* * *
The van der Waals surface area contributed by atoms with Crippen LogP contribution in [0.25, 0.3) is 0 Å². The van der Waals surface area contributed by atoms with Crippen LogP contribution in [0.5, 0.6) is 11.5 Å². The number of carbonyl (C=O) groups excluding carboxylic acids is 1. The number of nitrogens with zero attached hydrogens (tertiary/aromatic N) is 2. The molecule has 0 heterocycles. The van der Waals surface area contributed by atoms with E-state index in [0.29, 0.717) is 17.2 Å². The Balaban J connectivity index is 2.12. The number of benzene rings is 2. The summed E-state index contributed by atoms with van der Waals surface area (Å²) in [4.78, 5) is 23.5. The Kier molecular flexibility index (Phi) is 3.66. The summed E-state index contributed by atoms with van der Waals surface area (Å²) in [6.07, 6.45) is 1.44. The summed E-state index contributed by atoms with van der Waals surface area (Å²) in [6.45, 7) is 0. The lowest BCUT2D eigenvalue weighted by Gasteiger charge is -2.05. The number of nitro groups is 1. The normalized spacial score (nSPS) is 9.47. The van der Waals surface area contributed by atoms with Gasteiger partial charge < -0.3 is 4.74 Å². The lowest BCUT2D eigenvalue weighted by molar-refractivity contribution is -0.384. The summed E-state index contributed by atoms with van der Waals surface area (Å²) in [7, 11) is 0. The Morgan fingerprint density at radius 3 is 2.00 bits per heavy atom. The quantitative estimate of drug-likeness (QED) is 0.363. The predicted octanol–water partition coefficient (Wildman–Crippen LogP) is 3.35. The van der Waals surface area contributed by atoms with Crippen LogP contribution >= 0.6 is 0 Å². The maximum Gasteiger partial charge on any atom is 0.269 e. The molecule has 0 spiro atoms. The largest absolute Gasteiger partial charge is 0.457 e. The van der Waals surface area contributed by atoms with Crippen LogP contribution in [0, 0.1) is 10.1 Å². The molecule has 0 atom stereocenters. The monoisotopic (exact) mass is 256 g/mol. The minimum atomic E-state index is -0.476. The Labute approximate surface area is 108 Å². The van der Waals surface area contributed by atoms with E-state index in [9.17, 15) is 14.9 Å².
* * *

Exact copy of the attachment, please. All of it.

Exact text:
The van der Waals surface area contributed by atoms with Crippen LogP contribution in [0.25, 0.3) is 0 Å². The van der Waals surface area contributed by atoms with Crippen LogP contribution in [0.5, 0.6) is 11.5 Å². The number of carbonyl (C=O) groups excluding carboxylic acids is 1. The number of nitrogens with zero attached hydrogens (tertiary/aromatic N) is 2. The molecule has 0 heterocycles. The van der Waals surface area contributed by atoms with E-state index in [0.29, 0.717) is 17.2 Å². The Balaban J connectivity index is 2.12. The number of benzene rings is 2. The summed E-state index contributed by atoms with van der Waals surface area (Å²) in [4.78, 5) is 23.5. The Kier molecular flexibility index (Phi) is 3.66. The summed E-state index contributed by atoms with van der Waals surface area (Å²) in [6.07, 6.45) is 1.44. The summed E-state index contributed by atoms with van der Waals surface area (Å²) in [6.45, 7) is 0. The lowest BCUT2D eigenvalue weighted by Gasteiger charge is -2.05. The number of nitro groups is 1. The normalized spacial score (nSPS) is 9.47. The van der Waals surface area contributed by atoms with Gasteiger partial charge < -0.3 is 4.74 Å². The lowest BCUT2D eigenvalue weighted by molar-refractivity contribution is -0.384. The summed E-state index contributed by atoms with van der Waals surface area (Å²) in [7, 11) is 0. The Morgan fingerprint density at radius 3 is 2.00 bits per heavy atom. The quantitative estimate of drug-likeness (QED) is 0.363. The predicted octanol–water partition coefficient (Wildman–Crippen LogP) is 3.35. The van der Waals surface area contributed by atoms with Crippen LogP contribution >= 0.6 is 0 Å². The maximum Gasteiger partial charge on any atom is 0.269 e. The molecule has 0 spiro atoms. The largest absolute Gasteiger partial charge is 0.457 e. The van der Waals surface area contributed by atoms with Crippen LogP contribution in [0, 0.1) is 10.1 Å². The molecule has 0 atom stereocenters. The monoisotopic (exact) mass is 256 g/mol. The minimum atomic E-state index is -0.476. The Labute approximate surface area is 108 Å². The van der Waals surface area contributed by atoms with E-state index in [9.17, 15) is 14.9 Å².